Wednesday, September 27, 2006


Middlesex has put me in a mood to reflect on past generations. To that end, I’ll post one of the many blog posts I’ve waiting in the wings:

I was blessed in many ways with my family, but I was particularly surprised upon coming out by my grandfather, the only grandfather I ever knew. He’s now passed on, but I wish our children could have known him. He loved my partner like a grandson and repeatedly told me he was proud of us; he even encouraged us when we were attempting to become parents. This is the man who baptized me into the LDS church.

I was at a loss as to how I’d been so fortunate, but I eventually learned my grandfather might have had long held experience influencing him to some degree.

About 5 years ago, I was told his little brother, my great uncle, was gay (I’ve been surprised to learn how many of my relatives were/are :-)). My grandfather, along with the rest of his family asked my great uncle to ignore it, hide it and marry a woman, and he did.

He tried and succeeded in doing what they asked, but became increasingly miserable as the years added up. His unfortunate wife grew just as miserable, with his inability to connect with her in the way she had expected. There was no physical intimacy between them, not publicly or, as I was told, privately. I guess he was the sort of gay that not only was attracted to men but also strongly repelled by women, physically. To say the least, no children were brought into their home, and, in this case, probably for the best

He kept his family from one sort of shame, but, eventually, he failed. He did not divorce or ever cheat, to anyone’s knowledge, but there are other ways to fail. He eventually went into a strong depression, and began drinking heavily. Not that I can blame him too much for that. I suppose, lacking the pharmacology many rely on today, it was one of the better chemical “treatments” of the time, not to mention the “sin” least objectionable of the two to his society. Still, his drinking got to the point where he couldn’t keep a steady job.

Then, one night while headed home, he killed two people, a married couple with children at home. He was driving drunk and they were in the wrong place at the wrong time. It’s, in a way, tragically symmetrical: the gay man who’d married a woman and couldn’t be intimate enough to raise children ended up making orphans of children he never knew. His life produced two miserable and complimentary halves of a whole that is the most common example of human beauty and selflessness.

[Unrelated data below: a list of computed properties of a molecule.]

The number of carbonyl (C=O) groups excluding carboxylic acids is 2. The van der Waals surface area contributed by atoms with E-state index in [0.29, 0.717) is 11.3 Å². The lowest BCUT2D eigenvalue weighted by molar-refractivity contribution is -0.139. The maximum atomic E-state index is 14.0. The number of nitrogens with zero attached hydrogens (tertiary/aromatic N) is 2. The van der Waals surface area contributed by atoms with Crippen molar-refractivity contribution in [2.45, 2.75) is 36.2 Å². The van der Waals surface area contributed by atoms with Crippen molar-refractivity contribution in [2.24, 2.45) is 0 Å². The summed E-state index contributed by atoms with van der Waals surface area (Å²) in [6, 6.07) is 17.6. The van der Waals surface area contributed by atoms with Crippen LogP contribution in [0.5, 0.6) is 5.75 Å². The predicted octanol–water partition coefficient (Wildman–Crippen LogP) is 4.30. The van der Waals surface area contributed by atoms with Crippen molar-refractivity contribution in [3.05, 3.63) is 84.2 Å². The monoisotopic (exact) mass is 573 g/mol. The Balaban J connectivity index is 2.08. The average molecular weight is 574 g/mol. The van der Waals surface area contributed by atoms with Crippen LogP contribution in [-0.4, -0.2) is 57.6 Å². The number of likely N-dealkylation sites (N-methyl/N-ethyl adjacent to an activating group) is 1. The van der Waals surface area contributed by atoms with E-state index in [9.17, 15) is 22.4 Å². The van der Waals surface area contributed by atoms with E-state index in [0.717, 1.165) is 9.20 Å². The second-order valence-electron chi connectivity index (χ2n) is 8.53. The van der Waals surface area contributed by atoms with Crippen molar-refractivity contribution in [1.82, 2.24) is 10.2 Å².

Unfortunately, this was a time when drunk driving could merely be an “accident”, and he pretty much got off scot-free; legally, that is. He had to live with the guilt and he didn’t for long. He stepped up his drinking, and died of cirrhosis a couple years later.

I want to be clear, I don’t mean to at all say my great uncle’s miserable fate is fate for gay men who’ve made his choices. It was brought on by the same challenges in entering into a relationship unnatural to him, and hiding his true self, but he did not meet those challenges well, and it was his fate.

What does strikes me in this instance, though, is how his life, a near unmitigated tragedy, may be one factor by which I came out relatively unscathed, two generations later. I almost feel embarrassed to think I may have benefited in such a way, but I can’t help but thinking that’s what happened, in part.

My great uncle caused a lot of grief in his choices, from the children he left orphaned, to the woman he made his widow, and I’m guessing my grandfather had his ideas as to why, and it left an impression. He did not flinch when he learned I was gay, and, when the time came, there was no question as to if he’d be at our wedding. In the end, my life has been nothing like “Uncle Jack’s”, and people like my grandfather had a hand in molding both.

Funny, long before I ever heard this story, even before I came out, my dad used to repeatedly tell me to never drink to get drunk. He’d joke, “You’ve got Jack’s blood in you, and you don’t want to end up like him.” What an odd coincidence.

Maybe I do have Jack’s blood in me, but I didn’t end up like him.


santorio said...

if i had been born 10 years later, i expect that i would have made different choices regarding marriage. i didn't feel pressured into marriage--that's just what one did, so i did. of course it helped to have met a wonderful person to marry. if that 'wonderful person' had been a gay male, who knows? i'm not expressing regret here, just acknowledging the small, seemingly insignificant 'coincidences' that bring people together.

Elbow said...

Until recently I've not thought a lot about gay men who grew up in the 1920's or 30's. How must that have been for them, to not have outlets and healthy means of expression?

I'm glad I have this blog, and I'm glad you shared with us this entry. You have a lot of great things to say. Thanks.

Scot said...

“just acknowledging the small, seemingly insignificant 'coincidences' that bring people together.”

I agree completely. They deserve their credit; I know I owe them that :-) (Also, I’d never assume anyone regrets any coincidence that leads to their children or the person they love of either sex).

How must that have been for them, to not have outlets and healthy means of expression?”

This story makes me wonder the same thing. If I were born in his place, would my character have me repeat his mistakes, and be the one in the car that night, drunk and dangerous? No, absolutely not (I’ll just pretend I know for sure ;-)).

I’ve histories of homosexuality in civilization, but I’ve wondered if there is a text written on this specific period. I’d bet, for those actively gay, it went the range from miserable to tolerable. But times, they are a change’n.

Thank you for the kind words, Elbow.